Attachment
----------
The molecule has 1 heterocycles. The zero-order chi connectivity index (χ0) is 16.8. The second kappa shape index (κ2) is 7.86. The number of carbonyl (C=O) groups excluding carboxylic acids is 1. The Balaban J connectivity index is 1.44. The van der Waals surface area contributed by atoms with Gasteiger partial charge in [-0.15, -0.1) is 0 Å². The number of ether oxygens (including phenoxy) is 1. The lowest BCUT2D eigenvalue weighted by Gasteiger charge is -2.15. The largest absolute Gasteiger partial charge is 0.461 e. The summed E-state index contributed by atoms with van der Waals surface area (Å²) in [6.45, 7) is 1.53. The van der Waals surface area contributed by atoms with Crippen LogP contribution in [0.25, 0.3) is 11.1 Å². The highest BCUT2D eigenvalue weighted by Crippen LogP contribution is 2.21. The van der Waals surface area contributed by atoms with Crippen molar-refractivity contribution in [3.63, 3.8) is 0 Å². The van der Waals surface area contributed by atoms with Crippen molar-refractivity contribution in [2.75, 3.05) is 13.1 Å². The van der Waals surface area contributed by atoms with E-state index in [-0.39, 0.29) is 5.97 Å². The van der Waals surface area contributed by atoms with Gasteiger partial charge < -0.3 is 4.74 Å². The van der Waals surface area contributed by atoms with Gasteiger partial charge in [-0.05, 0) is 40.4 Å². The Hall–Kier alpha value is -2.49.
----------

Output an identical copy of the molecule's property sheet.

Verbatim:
The molecule has 1 heterocycles. The zero-order chi connectivity index (χ0) is 16.8. The second kappa shape index (κ2) is 7.86. The number of carbonyl (C=O) groups excluding carboxylic acids is 1. The Balaban J connectivity index is 1.44. The van der Waals surface area contributed by atoms with Gasteiger partial charge in [-0.15, -0.1) is 0 Å². The number of ether oxygens (including phenoxy) is 1. The lowest BCUT2D eigenvalue weighted by Gasteiger charge is -2.15. The largest absolute Gasteiger partial charge is 0.461 e. The summed E-state index contributed by atoms with van der Waals surface area (Å²) in [6.45, 7) is 1.53. The van der Waals surface area contributed by atoms with Crippen LogP contribution in [0.25, 0.3) is 11.1 Å². The highest BCUT2D eigenvalue weighted by Crippen LogP contribution is 2.21. The van der Waals surface area contributed by atoms with Crippen molar-refractivity contribution in [3.63, 3.8) is 0 Å². The van der Waals surface area contributed by atoms with Crippen molar-refractivity contribution in [2.75, 3.05) is 13.1 Å². The van der Waals surface area contributed by atoms with E-state index in [-0.39, 0.29) is 5.97 Å². The van der Waals surface area contributed by atoms with Gasteiger partial charge < -0.3 is 4.74 Å². The van der Waals surface area contributed by atoms with Gasteiger partial charge in [-0.05, 0) is 40.4 Å². The Hall–Kier alpha value is -2.49.